The Role of the Microbiome in Gastric Cancer: A Systematic Review

Mina Zangouei, Farnaz Mohajertehran, Aida Gholoobi



The aim of this article is investigating the microbiome's effect on the development and progression of gastric cancer can substantially improve preventing, diagnosing, and treating this disease.


In this review article, after analyzing the studies searched in PubMed and Scopus databases, related articles have been selected from 2015 to 2022, and based on this, the carcinogenic role of the gastric microbiome, which is caused by complex communities of bacteria, viruses, and fungi, were investigated.


With the discovery of Helicobacter Pylori (H. pylori) in 1982, the theory that the stomach is sterile was refuted, leading to a period of gastric microbial research. In addition, advances in nucleic acid sequencing techniques indicated that a complex community of microbes might coexist with H. pylori in the gastric area. Numerous studies have examined the crucial function of H. pylori in gastric cancer, particularly strains that harbor the Cag A and Vac A genes. These bacteria contribute to carcinogenesis by altering gastric acidity and, consequently, the organization of the gastric microbiota. While there is increasing evidence that microorganisms other than H. pylori and their metabolites play a significant role in gastric carcinogenesis, the function of the viral and fungal microbiome in gastric cancer has received less consideration.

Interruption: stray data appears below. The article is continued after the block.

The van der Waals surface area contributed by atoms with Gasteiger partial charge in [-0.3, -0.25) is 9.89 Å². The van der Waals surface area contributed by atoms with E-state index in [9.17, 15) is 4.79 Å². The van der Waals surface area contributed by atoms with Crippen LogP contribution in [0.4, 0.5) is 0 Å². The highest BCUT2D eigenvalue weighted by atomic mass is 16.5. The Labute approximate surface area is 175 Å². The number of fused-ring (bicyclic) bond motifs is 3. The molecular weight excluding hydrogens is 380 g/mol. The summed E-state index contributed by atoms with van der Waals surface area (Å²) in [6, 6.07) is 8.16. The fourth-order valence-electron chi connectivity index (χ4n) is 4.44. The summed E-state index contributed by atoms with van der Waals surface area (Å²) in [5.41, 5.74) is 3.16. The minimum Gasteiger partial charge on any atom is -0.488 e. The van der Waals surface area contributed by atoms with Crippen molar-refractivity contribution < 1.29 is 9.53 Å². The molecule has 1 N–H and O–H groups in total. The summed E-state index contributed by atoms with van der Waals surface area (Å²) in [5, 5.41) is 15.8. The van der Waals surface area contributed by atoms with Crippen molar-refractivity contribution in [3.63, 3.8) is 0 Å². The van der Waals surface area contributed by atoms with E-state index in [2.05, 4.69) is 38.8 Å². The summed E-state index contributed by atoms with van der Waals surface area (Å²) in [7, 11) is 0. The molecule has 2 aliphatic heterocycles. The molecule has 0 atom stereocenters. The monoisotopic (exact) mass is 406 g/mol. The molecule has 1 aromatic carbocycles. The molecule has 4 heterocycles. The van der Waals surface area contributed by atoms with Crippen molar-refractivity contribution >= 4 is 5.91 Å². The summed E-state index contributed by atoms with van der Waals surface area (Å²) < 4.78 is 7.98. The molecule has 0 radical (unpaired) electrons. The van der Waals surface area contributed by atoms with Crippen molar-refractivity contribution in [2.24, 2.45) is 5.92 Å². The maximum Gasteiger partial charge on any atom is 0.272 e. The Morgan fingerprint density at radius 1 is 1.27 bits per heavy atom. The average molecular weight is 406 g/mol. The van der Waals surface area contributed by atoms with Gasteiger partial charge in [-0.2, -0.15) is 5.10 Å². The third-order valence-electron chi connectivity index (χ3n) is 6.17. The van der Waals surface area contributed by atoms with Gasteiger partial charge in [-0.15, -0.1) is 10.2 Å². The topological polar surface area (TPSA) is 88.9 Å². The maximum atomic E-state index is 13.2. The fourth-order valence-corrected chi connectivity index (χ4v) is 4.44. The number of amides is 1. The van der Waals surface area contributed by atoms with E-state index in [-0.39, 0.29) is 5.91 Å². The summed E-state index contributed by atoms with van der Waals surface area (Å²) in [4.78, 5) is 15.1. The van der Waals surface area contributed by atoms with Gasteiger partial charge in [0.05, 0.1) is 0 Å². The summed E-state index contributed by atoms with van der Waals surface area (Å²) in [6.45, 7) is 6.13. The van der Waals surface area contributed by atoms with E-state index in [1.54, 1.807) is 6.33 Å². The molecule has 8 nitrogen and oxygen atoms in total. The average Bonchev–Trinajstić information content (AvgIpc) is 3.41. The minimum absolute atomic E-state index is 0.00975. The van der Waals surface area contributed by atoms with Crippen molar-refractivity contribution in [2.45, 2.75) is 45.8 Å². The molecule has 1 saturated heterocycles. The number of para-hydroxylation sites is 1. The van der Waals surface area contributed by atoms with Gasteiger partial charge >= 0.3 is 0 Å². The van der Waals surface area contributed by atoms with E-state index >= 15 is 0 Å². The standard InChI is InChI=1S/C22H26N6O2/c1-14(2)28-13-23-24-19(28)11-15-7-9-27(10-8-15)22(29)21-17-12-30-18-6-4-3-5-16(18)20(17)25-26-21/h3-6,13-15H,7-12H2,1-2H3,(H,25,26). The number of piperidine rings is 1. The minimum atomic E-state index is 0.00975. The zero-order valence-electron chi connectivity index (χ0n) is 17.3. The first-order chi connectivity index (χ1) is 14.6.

More investigations are needed to provide new insights into diagnosing, preventing, and treating gastric cancer. Also, clinical research design related to the interaction between the gastric microbiome genome and the human host genome, besides identifying the signaling pathways involved in the pathogenesis of gastric cancer, can be practical.


Gastric cancer, Gastric microbiome, Intestinal microbiome, Oral microbiome, Microbiota, Helicobacter pylori

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